Hastings wins battle, grabs chance
When John Hastings stepped out on to the WACA two months ago to the day, it was nearly as big a moment as his trip to Perth this week. Hastings was lining up for Victoria in his first match at first-class level for nearly two years, having missed all of last summer due to a serious shoulder injury suffered while diving for a catch at a training session. Shoulder reconstructions and fast bowlers don't make for a happy mix, so simply returning to state level was an achievement.
But five Shield matches and an Australia A appearance later, Hastings was going so well in his comeback season that he found himself catapulted into Australia's side for the Perth Test. A tap on the shoulder from the selectors a quarter of an hour before Australia started their warm-up was all the warning Hastings was given that he would become Australia's 430th Test cricketer.
"It was a pretty special moment," Hastings said. "I didn't have too much time to think about. It was probably a good thing actually. I found out about 15 to 20 minutes before the warm-up. Last night I had a pretty good sleep and I wasn't thinking about it too much. I knew my role already if I was to play. Then it's just about getting out there, warming up and all of a sudden you're taking the new ball for Australia. It definitely is a boyhood dream.
"It's been a pretty big start to the year, playing all the Sheffield Shield and all the one-dayers and it was nice to get the performances on the board. You sort of have it in the back of your mind that you'd love to be playing Test cricket, or for Australia in any format, but for me it was all about getting my body right, getting back into it, feeling what cricket was like again and hopefully putting some good performances on the board. It's been a bit of a whirlwind the last six months."
Hastings's mother and his fiancée were in the crowd to watch him being presented with his baggy green by Adam Gilchrist, and before he knew it he was being asked to take the new ball for Australia. It's a job he only occasionally performs for Victoria, particularly when they need an into-the-wind workhorse, and that was the case at the WACA, where the breeze was working for the left-armers, Mitchell Starc and Mitchell Johnson, at the other end.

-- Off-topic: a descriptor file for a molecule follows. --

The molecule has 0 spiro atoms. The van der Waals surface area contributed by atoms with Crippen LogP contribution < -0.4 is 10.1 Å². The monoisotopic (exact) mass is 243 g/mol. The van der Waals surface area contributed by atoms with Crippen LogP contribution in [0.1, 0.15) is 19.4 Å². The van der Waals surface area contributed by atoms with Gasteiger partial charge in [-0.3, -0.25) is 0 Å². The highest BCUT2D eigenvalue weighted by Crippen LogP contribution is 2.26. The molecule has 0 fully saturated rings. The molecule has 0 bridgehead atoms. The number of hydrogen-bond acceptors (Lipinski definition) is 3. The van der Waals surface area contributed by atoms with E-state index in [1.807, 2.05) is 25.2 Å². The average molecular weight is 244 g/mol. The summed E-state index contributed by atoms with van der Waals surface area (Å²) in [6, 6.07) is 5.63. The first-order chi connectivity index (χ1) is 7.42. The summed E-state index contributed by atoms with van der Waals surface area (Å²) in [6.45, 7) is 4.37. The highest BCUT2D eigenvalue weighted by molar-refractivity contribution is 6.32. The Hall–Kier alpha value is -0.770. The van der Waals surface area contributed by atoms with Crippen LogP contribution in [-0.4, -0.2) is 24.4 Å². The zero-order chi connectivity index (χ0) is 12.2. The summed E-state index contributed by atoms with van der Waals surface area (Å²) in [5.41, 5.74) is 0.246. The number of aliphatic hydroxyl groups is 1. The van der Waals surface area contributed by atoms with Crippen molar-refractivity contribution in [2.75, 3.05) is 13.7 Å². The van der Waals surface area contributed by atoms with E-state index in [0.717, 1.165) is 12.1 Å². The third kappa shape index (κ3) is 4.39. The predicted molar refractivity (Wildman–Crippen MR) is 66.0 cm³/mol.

After a nervous start, Hastings found his rhythm and drew a loose shot from Hashim Amla, who flicked the ball off his pads to midwicket only to be reprieved by Ed Cowan. But, in his next over, Hastings was rewarded with his first Test victim when AB de Villiers nibbled outside off stump and the edge was snapped up by Michael Clarke at first slip, leaving South Africa at 5 for 67.
"It was a good feeling to get one early," Hastings said. "I was pretty nervous to start with actually. I wasn't into a rhythm at all for the first eight or ten overs and then I came out after the break and there was a little bit of swing there, which was good. I had a good bowl during the lunch break and ironed a few things out, put it all behind me, the nerves and then to get that wicket of AB was really nice."
It was the only wicket for Hastings, who finished his first day of Test cricket with 1 for 51 from 20 overs. But he can be content that he played an important role on a day on which Australia knocked South Africa, the world's No.1-ranked Test side, over for 225. Whatever the future holds for Hastings, working his way back from such a serious injury to earn a Test call-up is a fine achievement in itself.
Brydon Coverdale is an assistant editor at ESPNcricinfo. He tweets here